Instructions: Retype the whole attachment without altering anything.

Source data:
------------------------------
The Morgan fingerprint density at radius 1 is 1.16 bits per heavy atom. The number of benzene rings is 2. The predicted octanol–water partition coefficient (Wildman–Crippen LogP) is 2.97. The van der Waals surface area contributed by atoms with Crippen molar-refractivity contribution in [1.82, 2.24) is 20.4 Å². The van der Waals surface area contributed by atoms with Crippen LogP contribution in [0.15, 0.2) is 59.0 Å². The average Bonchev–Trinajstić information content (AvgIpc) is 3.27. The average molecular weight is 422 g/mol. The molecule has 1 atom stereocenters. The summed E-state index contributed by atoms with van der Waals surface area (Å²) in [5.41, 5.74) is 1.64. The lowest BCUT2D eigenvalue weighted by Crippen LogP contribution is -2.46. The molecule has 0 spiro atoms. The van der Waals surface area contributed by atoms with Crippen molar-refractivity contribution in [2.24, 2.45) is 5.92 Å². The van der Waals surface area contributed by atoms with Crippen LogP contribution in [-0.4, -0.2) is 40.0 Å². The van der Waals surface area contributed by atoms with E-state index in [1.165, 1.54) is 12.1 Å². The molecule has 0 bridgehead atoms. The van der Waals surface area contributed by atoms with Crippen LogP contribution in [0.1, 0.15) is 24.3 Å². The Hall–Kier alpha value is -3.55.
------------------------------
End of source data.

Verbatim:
The Morgan fingerprint density at radius 1 is 1.16 bits per heavy atom. The number of benzene rings is 2. The predicted octanol–water partition coefficient (Wildman–Crippen LogP) is 2.97. The van der Waals surface area contributed by atoms with Crippen molar-refractivity contribution in [1.82, 2.24) is 20.4 Å². The van der Waals surface area contributed by atoms with Crippen LogP contribution in [0.15, 0.2) is 59.0 Å². The average Bonchev–Trinajstić information content (AvgIpc) is 3.27. The average molecular weight is 422 g/mol. The molecule has 1 atom stereocenters. The summed E-state index contributed by atoms with van der Waals surface area (Å²) in [5.41, 5.74) is 1.64. The lowest BCUT2D eigenvalue weighted by Crippen LogP contribution is -2.46. The molecule has 0 spiro atoms. The van der Waals surface area contributed by atoms with Crippen molar-refractivity contribution in [2.24, 2.45) is 5.92 Å². The van der Waals surface area contributed by atoms with Crippen LogP contribution in [-0.4, -0.2) is 40.0 Å². The van der Waals surface area contributed by atoms with E-state index in [1.165, 1.54) is 12.1 Å². The molecule has 0 bridgehead atoms. The van der Waals surface area contributed by atoms with Crippen LogP contribution in [0.1, 0.15) is 24.3 Å². The Hall–Kier alpha value is -3.55.